Last updated: 1/27/2014

What causes trimethylaminuria?

People with trimethylaminuria lack the enzyme called flavin-containing monooxygenase 3 (FMO3), which is produced in the liver.[2] FMO3 is responsible for breaking down compounds that contain nitrogen, sulfur, or phosphorous.[2] This enzyme is produced by the FMO3 gene. A mutation in this gene prevents the enzyme from working properly, so it is unable to break down compounds like trimethylamine.  Because trimethylamine has a fish-like odor, as it builds up in a person’s body the odor becomes noticeable. Not all of the functions of the FMO3 enzyme are known, so physicians don't know what other symptoms may be associated with trimethylaminuria.[3][1]

 

There are several mutations, or alterations in the gene, that are associated with trimethylaminuria.  Researchers believe that a variety of genetic mutations (not yet discovered) can lead to the variability of the time of onset of symptoms and the strength of the odor. They also suspect that stress and diet play a role in triggering symptoms.[3][1][2]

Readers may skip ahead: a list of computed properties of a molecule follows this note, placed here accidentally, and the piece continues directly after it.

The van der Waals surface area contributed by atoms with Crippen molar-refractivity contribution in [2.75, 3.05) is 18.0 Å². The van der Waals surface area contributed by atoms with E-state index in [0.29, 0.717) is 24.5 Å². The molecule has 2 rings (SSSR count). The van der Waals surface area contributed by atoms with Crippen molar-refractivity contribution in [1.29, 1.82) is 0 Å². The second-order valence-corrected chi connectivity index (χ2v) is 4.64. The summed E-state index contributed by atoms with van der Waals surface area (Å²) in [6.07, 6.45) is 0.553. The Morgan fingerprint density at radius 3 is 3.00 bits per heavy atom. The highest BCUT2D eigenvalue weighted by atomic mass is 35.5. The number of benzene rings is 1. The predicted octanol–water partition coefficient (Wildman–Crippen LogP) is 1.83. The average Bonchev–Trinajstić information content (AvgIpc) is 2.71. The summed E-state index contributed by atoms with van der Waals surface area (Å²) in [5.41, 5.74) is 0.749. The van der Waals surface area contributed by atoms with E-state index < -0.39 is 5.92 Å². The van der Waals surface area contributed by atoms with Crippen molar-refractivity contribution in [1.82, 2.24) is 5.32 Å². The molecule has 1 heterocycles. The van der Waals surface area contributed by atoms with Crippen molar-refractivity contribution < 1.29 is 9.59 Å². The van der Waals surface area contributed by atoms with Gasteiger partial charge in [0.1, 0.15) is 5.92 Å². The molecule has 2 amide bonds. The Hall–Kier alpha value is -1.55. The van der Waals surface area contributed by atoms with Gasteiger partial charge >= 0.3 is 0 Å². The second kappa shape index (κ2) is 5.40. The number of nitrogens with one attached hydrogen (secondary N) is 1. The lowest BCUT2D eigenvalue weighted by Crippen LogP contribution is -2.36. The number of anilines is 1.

Last updated: 1/27/2014

How is trimethylaminuria inherited?

Trimethylaminuria is usually inherited in an autosomal recessive pattern, which means that which means that both copies of the gene in each cell have mutations in order for a person to have symptoms. The parents of an individual with an autosomal recessive condition each carry one copy of the mutated gene and are referred to as "carriers" of the condition. .[3]

Since trimethylaminuria usually requires two mutations to cause symptoms, typically neither parent of an individual with trimethylaminuria has any symptoms.   Occasionally, however, carriers of one copy of an FMO3 mutation may experience mild symptoms of trimethylaminuria or have temporary episodes of fish-like odor.[3]